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Project: Animal Bridge, Jackson Park, Chicago, IL

Clients: Illinois and Chicago Departments of Transportation, Chicago Park District

Architects: Johnson Lasky Architects, Chicago, IL (Stone Restoration); CTE, Chicago, IL (Architect, Structural and Civial Engineer)

Contractors: Walsh Construction, Chicago, IL; W.R. Weis, Chicago, IL (Stone Restoration)

By Eve M. Kahn

Some 100,000 cars a day roll in six lanes over a lagoon channel beside Lake Michigan in Chicago's Jackson Park. From a car window, the crossing looks unprepossessing: four sandstone obelisks and some metal slat railings. Only pedestrians, bikers and boaters, taking slow and scenic routes through the park, realize that the masonry structure is a feat of architecture, engineering and zoology.

Chicago-based architect Peter J. Weber designed the bridge as a competition entry in 1903 on a harbor where replicas of Columbus's ships were anchored during the 1893 World's Columbian Exposition. Weber set his elliptical concrete arch on innovative steel reinforcements and posted irresistibly charming water creatures on the side walls. A dozen hippos cohabit with a dozen rhinos, as well as four water gods wearing water-lily-pad crowns and two galleon prows topped in wide-mouthed gargoyles.

"It was a very savvy competition entry," explains Bill Grosche, the stone-restoration project architect with Chicago-based Johnson Lasky Architects (JLA) for the bridge's recent $6.2 million reconstruction. "Weber made references to a much simpler granite elliptical-arch bridge that was already in progress nearby, and then embellished his in the exotic ornament that the fair had made popular."

The competition brief had called for something "substantial and durable," requiring "the minimum expenditure for maintenance, and of suitable strength to carry satisfactorily the greatest traffic that may come upon it." Weber, however, couldn't have foreseen how many commuters would barrel through Jackson Park, and how many pollutants would attack the bridge. JLA assisted Chicago-based CTE's engineering team as part of a $162 million overhaul of six miles of South Lake Shore Drive. Crews have scoured away the bridge's entrenched residues from car fumes, motor oil, coal dust, steel-plant smoke, road asphalt, de-icing salts and graffiti paint. They also rebuilt dozens of vandal-smashed carvings and patched hundreds of chips and spalled spots. Not to mention peeling, dismantling and razing the entire bridge and reconstructing it 20 feet upstream with four new traffic lanes plus bike and pedestrian trails – all without impeding vehicle or boat traffic.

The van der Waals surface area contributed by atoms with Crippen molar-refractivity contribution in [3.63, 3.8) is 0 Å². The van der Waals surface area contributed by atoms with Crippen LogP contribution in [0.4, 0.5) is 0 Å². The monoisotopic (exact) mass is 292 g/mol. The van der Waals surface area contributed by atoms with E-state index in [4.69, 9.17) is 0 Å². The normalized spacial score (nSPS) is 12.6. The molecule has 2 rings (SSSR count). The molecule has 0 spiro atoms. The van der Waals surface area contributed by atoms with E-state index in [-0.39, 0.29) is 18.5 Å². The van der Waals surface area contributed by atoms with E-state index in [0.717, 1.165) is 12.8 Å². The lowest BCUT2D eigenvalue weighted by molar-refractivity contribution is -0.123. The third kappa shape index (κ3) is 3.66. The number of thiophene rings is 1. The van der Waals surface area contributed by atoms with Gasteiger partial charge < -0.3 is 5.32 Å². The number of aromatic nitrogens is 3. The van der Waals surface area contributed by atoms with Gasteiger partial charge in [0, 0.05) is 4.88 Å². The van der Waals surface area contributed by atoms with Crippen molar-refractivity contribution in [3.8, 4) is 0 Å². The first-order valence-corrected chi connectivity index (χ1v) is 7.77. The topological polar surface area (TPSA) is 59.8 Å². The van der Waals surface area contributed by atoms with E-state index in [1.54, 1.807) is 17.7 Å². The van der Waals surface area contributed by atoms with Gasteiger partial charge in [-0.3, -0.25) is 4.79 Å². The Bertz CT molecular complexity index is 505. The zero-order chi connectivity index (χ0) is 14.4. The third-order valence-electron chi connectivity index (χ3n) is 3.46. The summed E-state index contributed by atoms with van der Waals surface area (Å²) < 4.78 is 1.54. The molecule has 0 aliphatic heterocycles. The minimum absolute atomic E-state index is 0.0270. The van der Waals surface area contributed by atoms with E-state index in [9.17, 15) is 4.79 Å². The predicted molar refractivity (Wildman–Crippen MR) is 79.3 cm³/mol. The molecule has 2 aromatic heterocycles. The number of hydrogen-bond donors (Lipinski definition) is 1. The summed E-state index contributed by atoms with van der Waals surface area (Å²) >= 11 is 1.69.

The surrounding marinas and basins were dug into former marshland in the 1890s, based on plans from the Olmsted Brothers. Weber dreamed up what's now called the Animal Bridge while the Columbus ship replicas – plus some ersatz gondolas and Viking boats – were still moored nearby. The German-born architect had started his own firm after a stint working for Columbian Exposition powerhouses Charles B. Atwood and Daniel Burnham. Weber had caught the fair's infectious faith in progress and new technologies. He chose steel rebar for his Animal Bridge with eight-in.-long angled prongs, which Albert Julius Kahn had just invented for factory construction. (Weber went on to moderate professional success; his major work was the Seattle Public Library, a 1906 Neoclassical landmark that was razed in the 1950s and since replaced by Rem Koolhaas' faceted glass box.)

Weber clearly meant the Animal Bridge's galleons, hippos and water deities to harmonize with the aquatic scenery. But why landlubbing rhinos?